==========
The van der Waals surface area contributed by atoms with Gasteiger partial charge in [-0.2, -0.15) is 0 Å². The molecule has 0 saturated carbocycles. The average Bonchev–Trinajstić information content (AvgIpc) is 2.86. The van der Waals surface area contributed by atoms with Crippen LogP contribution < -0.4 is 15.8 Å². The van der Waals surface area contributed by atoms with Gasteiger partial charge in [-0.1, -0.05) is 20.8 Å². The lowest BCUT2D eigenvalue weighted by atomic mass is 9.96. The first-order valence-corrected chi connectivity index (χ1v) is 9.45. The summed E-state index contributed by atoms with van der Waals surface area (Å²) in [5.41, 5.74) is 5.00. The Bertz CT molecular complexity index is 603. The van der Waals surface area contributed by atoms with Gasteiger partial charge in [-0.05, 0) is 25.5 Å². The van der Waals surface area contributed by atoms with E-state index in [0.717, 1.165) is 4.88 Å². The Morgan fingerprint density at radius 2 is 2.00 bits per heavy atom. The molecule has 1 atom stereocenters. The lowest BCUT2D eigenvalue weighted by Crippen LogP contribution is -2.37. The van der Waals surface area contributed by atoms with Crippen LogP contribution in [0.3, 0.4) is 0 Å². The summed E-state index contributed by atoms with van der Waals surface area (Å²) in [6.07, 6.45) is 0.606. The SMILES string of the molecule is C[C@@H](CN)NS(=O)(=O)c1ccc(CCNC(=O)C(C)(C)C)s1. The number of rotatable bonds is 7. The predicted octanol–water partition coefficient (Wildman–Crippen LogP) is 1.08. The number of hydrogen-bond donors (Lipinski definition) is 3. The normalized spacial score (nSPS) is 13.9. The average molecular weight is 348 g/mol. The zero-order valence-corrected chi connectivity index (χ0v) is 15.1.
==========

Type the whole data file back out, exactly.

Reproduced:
The van der Waals surface area contributed by atoms with Gasteiger partial charge in [-0.2, -0.15) is 0 Å². The molecule has 0 saturated carbocycles. The average Bonchev–Trinajstić information content (AvgIpc) is 2.86. The van der Waals surface area contributed by atoms with Crippen LogP contribution < -0.4 is 15.8 Å². The van der Waals surface area contributed by atoms with Gasteiger partial charge in [-0.1, -0.05) is 20.8 Å². The lowest BCUT2D eigenvalue weighted by atomic mass is 9.96. The first-order valence-corrected chi connectivity index (χ1v) is 9.45. The summed E-state index contributed by atoms with van der Waals surface area (Å²) in [5.41, 5.74) is 5.00. The Bertz CT molecular complexity index is 603. The van der Waals surface area contributed by atoms with Gasteiger partial charge in [-0.05, 0) is 25.5 Å². The van der Waals surface area contributed by atoms with E-state index in [0.717, 1.165) is 4.88 Å². The Morgan fingerprint density at radius 2 is 2.00 bits per heavy atom. The molecule has 1 atom stereocenters. The lowest BCUT2D eigenvalue weighted by Crippen LogP contribution is -2.37. The van der Waals surface area contributed by atoms with Crippen LogP contribution in [0.3, 0.4) is 0 Å². The summed E-state index contributed by atoms with van der Waals surface area (Å²) in [6.07, 6.45) is 0.606. The SMILES string of the molecule is C[C@@H](CN)NS(=O)(=O)c1ccc(CCNC(=O)C(C)(C)C)s1. The number of rotatable bonds is 7. The predicted octanol–water partition coefficient (Wildman–Crippen LogP) is 1.08. The number of hydrogen-bond donors (Lipinski definition) is 3. The normalized spacial score (nSPS) is 13.9. The average molecular weight is 348 g/mol. The zero-order valence-corrected chi connectivity index (χ0v) is 15.1.